Quadriplegia and Quadriplegic

Contents

Causes of Quadriplegia

Quadriplegia (tetraplegia) is caused by damage to the cervical spinal cord segments at levels C1-C8. Damage to the spinal cord is usually secondary to an injury to the spinal vertebrae in the cervical section of the spinal column. The injury to the cellular structure of the spinal cord is known as a lesion and may result in the loss of partial or total function in all four limbs, the arms and the legs.

Typical causes of quadriplegia from damage to the spinal cord are trauma (such as car crash, fall or sports injury), disease (such as transverse myelitis or polio) or congenital disorders, such as muscular dystrophy. It is possible to injure the spinal cord without fracturing the spine, such as when a ruptured disc or bony spur on the vertebra protrudes into the spinal column.

The condition quadriplegia is also termed tetraplegia. Both terms mean "paralysis of four limbs"; tetraplegia is more commonly used in Europe than in the United States. In 1991, when the American Spinal Cord Injury Classification system was revised, it was recommended that the term tetraplegia be used to improve consistency ("tetra", like "plegia", has a Greek root, whereas "quadra" has a Latin root).

Symptoms of Quadriplegia

Upon visual inspection of a quadriplegic patient, the first symptom of quadriplegia is of motor or sensory impairment to the arms and legs. Function is also impaired in the torso. The loss of function in the torso usually results in a loss or impairment in controlling the bowel and bladder, sexual function, digestion, breathing and other autonomic functions.

Sensory loss can manifest itself as numbness, reduced sensation or sore burning neuropathic pain.

Quadriplegic symptoms show in different ways depending on the level of injury to the spinal cord. C1–C4 usually affects upper trunk control, respiratory control and arm sensation and movement more so than a C5–C7 injury. A common symptom of quadriplegia is to have or have had some kind of finger dysfunction.

A person with damage to the spinal cord at the cervical spinal cord segment C1 (the highest cervical vertebra, at the base of the skull) will probably lose function from the neck down and require permanent assistance with breathing in the form of a machine called a ventilator. A person with a C8 spinal cord injury may lose function from the chest down, but still retain use of the arms and much of the fingers.

The degree of the injury to the cellular structures of the spinal cord is very important. A complete severing of the spinal cord will result in complete loss of function from that spinal segment down. A partial severing or even bruising or swelling of the spinal cord results in varying degrees of mixed function and paralysis. A common misconception with quadriplegia is that the victim cannot move legs, arms or control any of the major bodily functions; this is often not the case. Some quadriplegic individuals can walk and use their hands as though they did not have a spinal cord injury, while others may use wheelchairs although they may still have function in their arms and mild finger movement, this is dependent on the degree of damage done to the spinal cord.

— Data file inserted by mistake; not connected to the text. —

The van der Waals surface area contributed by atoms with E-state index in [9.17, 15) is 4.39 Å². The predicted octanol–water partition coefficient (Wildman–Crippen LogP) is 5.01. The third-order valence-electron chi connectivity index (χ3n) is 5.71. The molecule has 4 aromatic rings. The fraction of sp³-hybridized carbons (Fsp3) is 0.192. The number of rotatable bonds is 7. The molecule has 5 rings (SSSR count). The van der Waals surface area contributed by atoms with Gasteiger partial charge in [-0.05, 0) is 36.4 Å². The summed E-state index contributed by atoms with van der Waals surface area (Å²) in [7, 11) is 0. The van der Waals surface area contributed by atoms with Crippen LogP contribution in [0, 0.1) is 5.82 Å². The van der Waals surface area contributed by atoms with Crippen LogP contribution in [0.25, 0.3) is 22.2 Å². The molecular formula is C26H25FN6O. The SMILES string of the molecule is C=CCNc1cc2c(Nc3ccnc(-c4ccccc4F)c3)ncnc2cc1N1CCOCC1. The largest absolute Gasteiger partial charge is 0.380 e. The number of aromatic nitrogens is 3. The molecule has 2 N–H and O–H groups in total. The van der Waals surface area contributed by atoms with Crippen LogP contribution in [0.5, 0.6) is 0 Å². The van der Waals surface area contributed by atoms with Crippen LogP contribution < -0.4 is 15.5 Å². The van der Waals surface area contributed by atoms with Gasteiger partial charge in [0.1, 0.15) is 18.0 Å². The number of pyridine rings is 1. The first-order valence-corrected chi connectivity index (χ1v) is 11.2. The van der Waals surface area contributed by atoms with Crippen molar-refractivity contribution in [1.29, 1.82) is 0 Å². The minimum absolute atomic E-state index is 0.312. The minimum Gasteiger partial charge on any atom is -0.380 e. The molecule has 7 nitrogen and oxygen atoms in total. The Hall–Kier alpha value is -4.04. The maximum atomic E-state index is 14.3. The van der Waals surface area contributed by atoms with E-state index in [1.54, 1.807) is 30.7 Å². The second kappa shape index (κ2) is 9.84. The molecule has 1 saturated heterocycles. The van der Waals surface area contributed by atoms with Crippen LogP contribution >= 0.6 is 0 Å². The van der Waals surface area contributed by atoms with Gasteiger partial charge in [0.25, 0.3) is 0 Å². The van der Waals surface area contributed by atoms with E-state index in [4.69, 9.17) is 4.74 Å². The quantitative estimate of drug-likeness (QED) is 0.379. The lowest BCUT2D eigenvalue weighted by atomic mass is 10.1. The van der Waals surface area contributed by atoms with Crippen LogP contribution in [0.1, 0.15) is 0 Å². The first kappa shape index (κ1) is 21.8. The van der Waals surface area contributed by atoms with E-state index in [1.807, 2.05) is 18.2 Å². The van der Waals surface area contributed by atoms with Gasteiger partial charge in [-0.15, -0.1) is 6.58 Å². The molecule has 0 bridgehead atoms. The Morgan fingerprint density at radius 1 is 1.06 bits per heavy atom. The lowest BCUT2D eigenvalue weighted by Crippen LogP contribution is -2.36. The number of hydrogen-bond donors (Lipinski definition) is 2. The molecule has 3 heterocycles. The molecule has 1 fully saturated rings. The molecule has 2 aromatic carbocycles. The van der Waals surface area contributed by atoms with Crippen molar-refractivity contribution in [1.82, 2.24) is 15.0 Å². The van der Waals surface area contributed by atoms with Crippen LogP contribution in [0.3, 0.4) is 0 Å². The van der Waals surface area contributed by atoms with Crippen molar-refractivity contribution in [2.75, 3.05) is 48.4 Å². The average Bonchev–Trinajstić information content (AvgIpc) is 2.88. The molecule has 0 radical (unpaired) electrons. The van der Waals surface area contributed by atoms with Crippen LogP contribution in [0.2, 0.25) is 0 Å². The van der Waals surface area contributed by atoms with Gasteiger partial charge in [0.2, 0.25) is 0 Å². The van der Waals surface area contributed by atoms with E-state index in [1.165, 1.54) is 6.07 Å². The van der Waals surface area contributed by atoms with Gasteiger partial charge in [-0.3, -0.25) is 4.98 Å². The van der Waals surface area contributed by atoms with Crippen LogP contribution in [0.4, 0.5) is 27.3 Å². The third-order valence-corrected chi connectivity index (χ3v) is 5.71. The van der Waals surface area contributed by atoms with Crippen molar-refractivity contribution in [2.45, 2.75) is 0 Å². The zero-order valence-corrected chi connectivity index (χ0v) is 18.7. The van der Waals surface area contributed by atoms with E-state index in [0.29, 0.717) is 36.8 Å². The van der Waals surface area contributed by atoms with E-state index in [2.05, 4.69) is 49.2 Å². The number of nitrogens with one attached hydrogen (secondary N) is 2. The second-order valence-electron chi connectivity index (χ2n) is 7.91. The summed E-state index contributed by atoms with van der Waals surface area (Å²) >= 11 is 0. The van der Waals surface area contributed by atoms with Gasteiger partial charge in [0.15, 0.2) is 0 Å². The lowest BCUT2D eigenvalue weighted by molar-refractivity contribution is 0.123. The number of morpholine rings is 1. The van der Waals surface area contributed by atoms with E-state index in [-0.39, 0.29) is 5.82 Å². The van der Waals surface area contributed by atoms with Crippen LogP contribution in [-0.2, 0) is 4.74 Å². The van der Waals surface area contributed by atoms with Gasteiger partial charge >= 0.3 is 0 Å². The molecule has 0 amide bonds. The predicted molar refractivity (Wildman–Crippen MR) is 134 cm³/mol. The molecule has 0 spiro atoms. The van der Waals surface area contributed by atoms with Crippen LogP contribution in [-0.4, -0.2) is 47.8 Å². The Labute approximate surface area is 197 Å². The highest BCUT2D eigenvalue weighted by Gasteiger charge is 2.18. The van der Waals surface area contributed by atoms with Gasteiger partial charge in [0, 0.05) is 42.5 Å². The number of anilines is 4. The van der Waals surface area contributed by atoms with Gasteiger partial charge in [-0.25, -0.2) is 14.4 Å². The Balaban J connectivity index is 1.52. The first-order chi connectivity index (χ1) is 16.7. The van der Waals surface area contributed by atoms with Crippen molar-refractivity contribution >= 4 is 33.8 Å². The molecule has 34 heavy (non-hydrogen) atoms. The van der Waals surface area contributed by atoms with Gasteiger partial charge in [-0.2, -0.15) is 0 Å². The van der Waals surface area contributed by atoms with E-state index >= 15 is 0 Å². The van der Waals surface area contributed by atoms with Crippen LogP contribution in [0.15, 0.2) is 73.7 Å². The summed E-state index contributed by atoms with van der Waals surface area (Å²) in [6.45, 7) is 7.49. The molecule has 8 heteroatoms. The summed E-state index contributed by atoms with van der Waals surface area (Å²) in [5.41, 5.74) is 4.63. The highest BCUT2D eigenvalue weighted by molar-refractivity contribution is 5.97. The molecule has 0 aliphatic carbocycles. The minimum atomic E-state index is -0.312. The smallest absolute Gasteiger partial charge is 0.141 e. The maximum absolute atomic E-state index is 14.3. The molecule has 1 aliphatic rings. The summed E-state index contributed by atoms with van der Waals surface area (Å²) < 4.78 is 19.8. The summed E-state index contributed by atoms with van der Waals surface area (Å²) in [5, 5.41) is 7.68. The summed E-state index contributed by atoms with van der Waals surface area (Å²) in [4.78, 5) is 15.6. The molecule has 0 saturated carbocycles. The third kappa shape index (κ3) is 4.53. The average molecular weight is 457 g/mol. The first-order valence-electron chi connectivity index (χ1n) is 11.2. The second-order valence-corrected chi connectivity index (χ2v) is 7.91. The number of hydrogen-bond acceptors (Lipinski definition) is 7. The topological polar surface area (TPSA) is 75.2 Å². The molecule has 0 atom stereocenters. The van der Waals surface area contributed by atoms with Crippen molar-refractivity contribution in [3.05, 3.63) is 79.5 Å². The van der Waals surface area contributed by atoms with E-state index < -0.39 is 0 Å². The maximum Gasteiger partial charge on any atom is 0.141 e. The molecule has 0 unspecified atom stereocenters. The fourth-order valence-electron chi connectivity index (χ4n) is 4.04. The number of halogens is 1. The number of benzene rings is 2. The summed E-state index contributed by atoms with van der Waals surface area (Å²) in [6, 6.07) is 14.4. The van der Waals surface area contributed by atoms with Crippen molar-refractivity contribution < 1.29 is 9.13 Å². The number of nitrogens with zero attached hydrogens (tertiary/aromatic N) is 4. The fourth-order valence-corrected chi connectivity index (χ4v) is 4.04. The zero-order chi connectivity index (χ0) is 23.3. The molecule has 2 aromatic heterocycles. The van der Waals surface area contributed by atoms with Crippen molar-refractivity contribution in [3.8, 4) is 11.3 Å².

Spinal Nerves and Levels

The body is supplied by a particular level or segment of the spinal cord and its corresponding spinal nerve. Function below the level of spinal cord injury will be either lost or impaired

This is approximately the same for every person:

Quadriplegia will result in complete loss or impaired function below the following cervical levels of injury.

C3,4 and 5 Supply the diaphragm (mostly C4) (the large muscle between the chest and the belly that we use to breath).

C5 also supplies the shoulder muscles (deltoid) and the muscle that we use to bend our elbow (biceps).

C6 Bends the wrist back (extension), and externally rotates the arm (supinates).

C7 Straightens the elbow and wrist (triceps and wrist flexors) straightens fingers, pronates wrist.

C8 Bends the fingers (flexion).

Injury below the cervical spinal segments will result in paraplegia.

Secondary Complications of Quadriplegia

Secondarily, because of a quadriplegic's depressed physical functioning and immobility, they are often more susceptible to pressure sores, spasticity, osteoporosis and fractures, frozen joints, pneumonia, respiratory complications and infections, kidney stones, autonomic dysreflexia, deep vein thrombosis, and cardiovascular disease.

ASIA impairment scale

Spinal cord injuries are classified by the American Spinal Injury Association (ASIA) classification. The ASIA scale grades patients based on their functional impairment as a result of the injury, grading a patient from A to D

A=Complete: no motor or sensory function is preserved in the sacral segments S4–S5.

B=Incomplete: sensory but not motor function is preserved below the neurological level and includes the sacral segments S4–S5.

C=Incomplete: Motor function is preserved below the neurological level, and more than half of key muscles below the neurological level have a muscle grade less than 3.

D=Incomplete: Motor function is preserved below the neurological level, and at least half of key muscles below the neurological level have a muscle grade of 3 or more.

E=Normal

  • Difference between paraplegia and tetraplegic (quadriplegia)